The Association of Human Rights Lawyers (AHRL) is an Ontario network of lawyers, law students, and legal workers who practice human rights law. We represent Applicants under the Canadian Human Rights Act and Ontario’s Human Rights Code. The AHRL meets monthly to share information, monitor human rights legal developments, and coordinate law reform efforts. We see the recent increase in Islamophobia and xenophobia, as well as the backlash against refugees as important human rights issues.
The Act and Code evolved based on principles of substantive equality. Too often, these legislative values have not benefited marginalized and vulnerable people in Canada. The horrific mass shooting by Alexandre Bissonnette of worshippers at Centre Culturel Islamique de Québec earlier this year is part of a pattern of emboldened white supremacy in Canada. Racism and white supremacy not only find their expression in acts of violence, hate speech, and vandalism, but also in our political, economic, social and cultural systems, which disproportionately benefit white people.
This violent inequality is neither new nor foreign to Canada. The heightened xenophobia of these times finds its precedent in Canadian laws and policies. These include Canada’s early use of slave labour and its wilful admission of founding KKK members in the 1920s, paired with its simultaneous ban on Black American immigrants fleeing US racism; Canada's ongoing policies of colonialism and Indigenous dispossession (including the countless Indigenous children who were assaulted and killed in Canada’s residential schools); the internment camps in which thousands of civilians of Japanese descent were held during World War II; and the turning away of the 900 Jewish refugees aboard the SS St Louis who were subsequently killed in Nazi concentration camps.
We challenge the naked hatred being visited on our Muslim members and friends, as part of our ongoing challenge to all laws, policies, and social practices that perpetuate colonial and racial exclusion. These include Canada’s continued and widely-denounced reliance on the Anti-terrorism Act, 2015 (formerly Bill C-51), the Designated Countries of Origin List, and the Safe Third Country Agreement, among other laws.
As human rights advocates, we affirm our commitment to the pursuit of substantive equality and justice. We will not stand by as our governments and societies repeat the deadly crimes of this country’s past.
Next Steps for Government Actors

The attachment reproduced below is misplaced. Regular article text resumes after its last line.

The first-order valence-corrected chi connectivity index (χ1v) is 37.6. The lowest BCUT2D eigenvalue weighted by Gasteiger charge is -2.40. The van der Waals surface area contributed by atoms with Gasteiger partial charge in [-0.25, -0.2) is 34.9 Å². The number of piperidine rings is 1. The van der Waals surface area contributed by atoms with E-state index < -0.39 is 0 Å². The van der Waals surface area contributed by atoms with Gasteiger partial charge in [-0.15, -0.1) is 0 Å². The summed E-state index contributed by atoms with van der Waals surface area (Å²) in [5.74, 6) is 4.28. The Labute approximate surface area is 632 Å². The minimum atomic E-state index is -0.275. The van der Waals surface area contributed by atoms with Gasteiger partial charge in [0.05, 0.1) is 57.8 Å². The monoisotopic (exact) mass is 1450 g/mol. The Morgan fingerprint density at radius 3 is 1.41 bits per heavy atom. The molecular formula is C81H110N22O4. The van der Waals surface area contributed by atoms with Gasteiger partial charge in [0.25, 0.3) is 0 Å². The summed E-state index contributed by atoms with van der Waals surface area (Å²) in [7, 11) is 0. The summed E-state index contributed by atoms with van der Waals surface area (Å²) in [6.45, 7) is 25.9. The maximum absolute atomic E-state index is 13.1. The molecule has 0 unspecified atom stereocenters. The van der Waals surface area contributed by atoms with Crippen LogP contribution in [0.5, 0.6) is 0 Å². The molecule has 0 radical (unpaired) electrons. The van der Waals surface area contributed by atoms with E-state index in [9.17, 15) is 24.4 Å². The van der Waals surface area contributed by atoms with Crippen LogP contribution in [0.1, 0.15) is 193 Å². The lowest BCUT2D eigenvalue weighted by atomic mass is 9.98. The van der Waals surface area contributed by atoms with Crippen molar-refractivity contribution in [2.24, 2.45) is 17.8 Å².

The AHRL calls on all levels of government to meaningfully challenge xenophobia and Islamophobia by:
1. Rescinding the Safe Third Country Agreement, and committing to the timely processing of refugee claims;
2. Lifting the cap on sponsorships of Syrian and Iraqi refugees by Groups of Five and Community Sponsors;
3. Removing the Designated Countries of Origin list;
4. Repealing the Anti-terrorism Act, 2015;
5. Ensuring non-discriminatory access to healthcare, housing, and financial assistance;
6. Repealing the Zero Tolerance for Barbaric Cultural Practices Act; and
7. Repealing Bill C-23, which expands the question, search, and detention powers of US border agents in Canada.
Next Steps for Individuals
The AHRL recommends individuals consider the following practical steps:
1. Be an ally and not a bystander. Speak up against discrimination and misinformation when you see it. Take an active role in educating yourself and those with whom you’re interacting. Staying silent in the face of discrimination normalizes discriminatory attitudes, behaviours, and violence. As lawyers, we have a professional obligation to promote human rights. By speaking up against racist and alarmist remarks or "jokes," and by recognizing examples of discrimination in your own life, we can help promote substantive equality.
2. Participate in anti-hate support rallies. Protest racism and Islamophobia in all their forms. Consider supporting boycotts and other economic sanctions against the promotion of xenophobia and white supremacy. These types of actions show other individuals, corporations, our own government, and even governments of other countries that we do not tolerate white supremacy and racism; that we support our Muslim friends, neighbours and colleagues; and we will stand with them.
3. Stay informed about what is going on in your community, your country, and the world. These are difficult times; many news stories are wearisome and overwhelming to take in these days. But it is critical to stay engaged and reflect on how people’s lives are being directly affected by divisive government laws and policies. Having the courage to face these injustices head-on, and to resist and fight against them as they happen, is what allows you to make to a difference. And you can make a difference!
4. Speak out publicly against racism and white supremacy. Contact your Member of Parliament, Member of Provincial Parliament, and/or local municipal representative. Call on them to support refugees; abide by domestic and international human rights obligations; and take an active stand against white supremacy, Islamophobia, and racism. Write a letter to the editor of your local or national newspaper.
5. Support grassroots organizations working to promote racial justice, refugee rights, and human rights. You can support this important work by joining or becoming a member of the organization, donating money, volunteering your skills and/or time, or simply by spreading the word about the organization, its work, and upcoming events.
6. Form a group that regularly meets to discuss these issues, and support each other in this work. Being part of a group can lend strength and make it easier to stand up and take action in the face of injustices.
This Blog shares developments in human rights law and related issues. As such we hope you'll find this Blog informative - and maybe even fun.